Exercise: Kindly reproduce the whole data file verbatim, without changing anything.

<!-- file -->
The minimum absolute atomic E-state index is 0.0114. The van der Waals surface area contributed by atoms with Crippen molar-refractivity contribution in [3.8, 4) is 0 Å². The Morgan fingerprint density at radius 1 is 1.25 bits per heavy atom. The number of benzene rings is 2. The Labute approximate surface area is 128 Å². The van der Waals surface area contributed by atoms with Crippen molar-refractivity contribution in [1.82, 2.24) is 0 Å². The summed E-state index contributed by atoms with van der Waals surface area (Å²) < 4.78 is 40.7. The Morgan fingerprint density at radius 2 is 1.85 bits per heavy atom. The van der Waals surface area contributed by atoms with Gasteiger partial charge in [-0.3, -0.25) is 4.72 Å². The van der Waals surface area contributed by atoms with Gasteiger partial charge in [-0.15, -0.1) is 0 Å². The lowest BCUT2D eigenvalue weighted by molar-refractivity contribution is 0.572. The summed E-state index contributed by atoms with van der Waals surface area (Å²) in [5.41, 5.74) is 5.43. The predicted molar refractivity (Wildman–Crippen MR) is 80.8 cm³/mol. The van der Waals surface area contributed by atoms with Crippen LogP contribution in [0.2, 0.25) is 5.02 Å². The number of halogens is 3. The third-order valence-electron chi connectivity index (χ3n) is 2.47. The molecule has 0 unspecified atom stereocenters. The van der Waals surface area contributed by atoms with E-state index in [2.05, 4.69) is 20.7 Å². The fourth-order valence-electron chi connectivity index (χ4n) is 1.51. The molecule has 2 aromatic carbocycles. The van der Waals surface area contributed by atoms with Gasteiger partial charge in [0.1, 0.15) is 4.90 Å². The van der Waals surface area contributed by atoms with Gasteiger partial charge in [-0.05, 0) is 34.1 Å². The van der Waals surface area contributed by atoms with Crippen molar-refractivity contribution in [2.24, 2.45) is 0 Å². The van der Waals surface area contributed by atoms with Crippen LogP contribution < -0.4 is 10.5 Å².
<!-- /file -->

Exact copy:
The minimum absolute atomic E-state index is 0.0114. The van der Waals surface area contributed by atoms with Crippen molar-refractivity contribution in [3.8, 4) is 0 Å². The Morgan fingerprint density at radius 1 is 1.25 bits per heavy atom. The number of benzene rings is 2. The Labute approximate surface area is 128 Å². The van der Waals surface area contributed by atoms with Crippen molar-refractivity contribution in [1.82, 2.24) is 0 Å². The summed E-state index contributed by atoms with van der Waals surface area (Å²) < 4.78 is 40.7. The Morgan fingerprint density at radius 2 is 1.85 bits per heavy atom. The van der Waals surface area contributed by atoms with Gasteiger partial charge in [-0.3, -0.25) is 4.72 Å². The van der Waals surface area contributed by atoms with Gasteiger partial charge in [-0.15, -0.1) is 0 Å². The lowest BCUT2D eigenvalue weighted by molar-refractivity contribution is 0.572. The summed E-state index contributed by atoms with van der Waals surface area (Å²) in [5.41, 5.74) is 5.43. The predicted molar refractivity (Wildman–Crippen MR) is 80.8 cm³/mol. The van der Waals surface area contributed by atoms with Crippen LogP contribution in [0.2, 0.25) is 5.02 Å². The number of halogens is 3. The third-order valence-electron chi connectivity index (χ3n) is 2.47. The molecule has 0 unspecified atom stereocenters. The van der Waals surface area contributed by atoms with E-state index in [2.05, 4.69) is 20.7 Å². The fourth-order valence-electron chi connectivity index (χ4n) is 1.51. The molecule has 2 aromatic carbocycles. The van der Waals surface area contributed by atoms with Gasteiger partial charge in [0.1, 0.15) is 4.90 Å². The van der Waals surface area contributed by atoms with Gasteiger partial charge in [-0.05, 0) is 34.1 Å². The van der Waals surface area contributed by atoms with Crippen molar-refractivity contribution in [2.24, 2.45) is 0 Å². The van der Waals surface area contributed by atoms with Crippen LogP contribution < -0.4 is 10.5 Å².